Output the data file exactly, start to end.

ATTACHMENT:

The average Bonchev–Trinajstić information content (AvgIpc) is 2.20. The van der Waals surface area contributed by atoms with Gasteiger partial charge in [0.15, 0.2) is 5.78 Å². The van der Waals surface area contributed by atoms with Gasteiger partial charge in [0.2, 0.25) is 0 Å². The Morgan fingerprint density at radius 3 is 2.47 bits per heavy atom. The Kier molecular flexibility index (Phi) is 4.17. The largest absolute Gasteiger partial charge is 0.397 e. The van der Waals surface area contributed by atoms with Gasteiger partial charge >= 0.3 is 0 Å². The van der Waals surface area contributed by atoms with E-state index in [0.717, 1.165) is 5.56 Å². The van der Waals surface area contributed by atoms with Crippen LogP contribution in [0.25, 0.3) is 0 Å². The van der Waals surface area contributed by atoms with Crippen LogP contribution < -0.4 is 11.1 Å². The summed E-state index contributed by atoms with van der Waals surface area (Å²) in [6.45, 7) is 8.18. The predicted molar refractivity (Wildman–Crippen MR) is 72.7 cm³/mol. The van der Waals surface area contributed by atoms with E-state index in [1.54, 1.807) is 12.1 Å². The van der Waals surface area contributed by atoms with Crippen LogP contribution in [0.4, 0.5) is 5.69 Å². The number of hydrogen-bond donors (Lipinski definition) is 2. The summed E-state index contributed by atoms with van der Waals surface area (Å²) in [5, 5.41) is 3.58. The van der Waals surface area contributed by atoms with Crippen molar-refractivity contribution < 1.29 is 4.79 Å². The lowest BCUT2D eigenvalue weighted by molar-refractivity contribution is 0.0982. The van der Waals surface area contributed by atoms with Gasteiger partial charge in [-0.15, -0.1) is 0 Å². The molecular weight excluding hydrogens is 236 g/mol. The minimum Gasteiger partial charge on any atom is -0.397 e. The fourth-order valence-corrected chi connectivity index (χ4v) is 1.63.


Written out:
The average Bonchev–Trinajstić information content (AvgIpc) is 2.20. The van der Waals surface area contributed by atoms with Gasteiger partial charge in [0.15, 0.2) is 5.78 Å². The van der Waals surface area contributed by atoms with Gasteiger partial charge in [0.2, 0.25) is 0 Å². The Morgan fingerprint density at radius 3 is 2.47 bits per heavy atom. The Kier molecular flexibility index (Phi) is 4.17. The largest absolute Gasteiger partial charge is 0.397 e. The van der Waals surface area contributed by atoms with Gasteiger partial charge >= 0.3 is 0 Å². The van der Waals surface area contributed by atoms with E-state index in [0.717, 1.165) is 5.56 Å². The van der Waals surface area contributed by atoms with Crippen LogP contribution in [0.25, 0.3) is 0 Å². The van der Waals surface area contributed by atoms with Crippen LogP contribution < -0.4 is 11.1 Å². The summed E-state index contributed by atoms with van der Waals surface area (Å²) in [6.45, 7) is 8.18. The predicted molar refractivity (Wildman–Crippen MR) is 72.7 cm³/mol. The van der Waals surface area contributed by atoms with E-state index in [1.54, 1.807) is 12.1 Å². The van der Waals surface area contributed by atoms with Crippen LogP contribution in [0.4, 0.5) is 5.69 Å². The number of hydrogen-bond donors (Lipinski definition) is 2. The summed E-state index contributed by atoms with van der Waals surface area (Å²) in [5, 5.41) is 3.58. The van der Waals surface area contributed by atoms with Crippen molar-refractivity contribution < 1.29 is 4.79 Å². The lowest BCUT2D eigenvalue weighted by molar-refractivity contribution is 0.0982. The van der Waals surface area contributed by atoms with Gasteiger partial charge in [-0.15, -0.1) is 0 Å². The molecular weight excluding hydrogens is 236 g/mol. The minimum Gasteiger partial charge on any atom is -0.397 e. The fourth-order valence-corrected chi connectivity index (χ4v) is 1.63.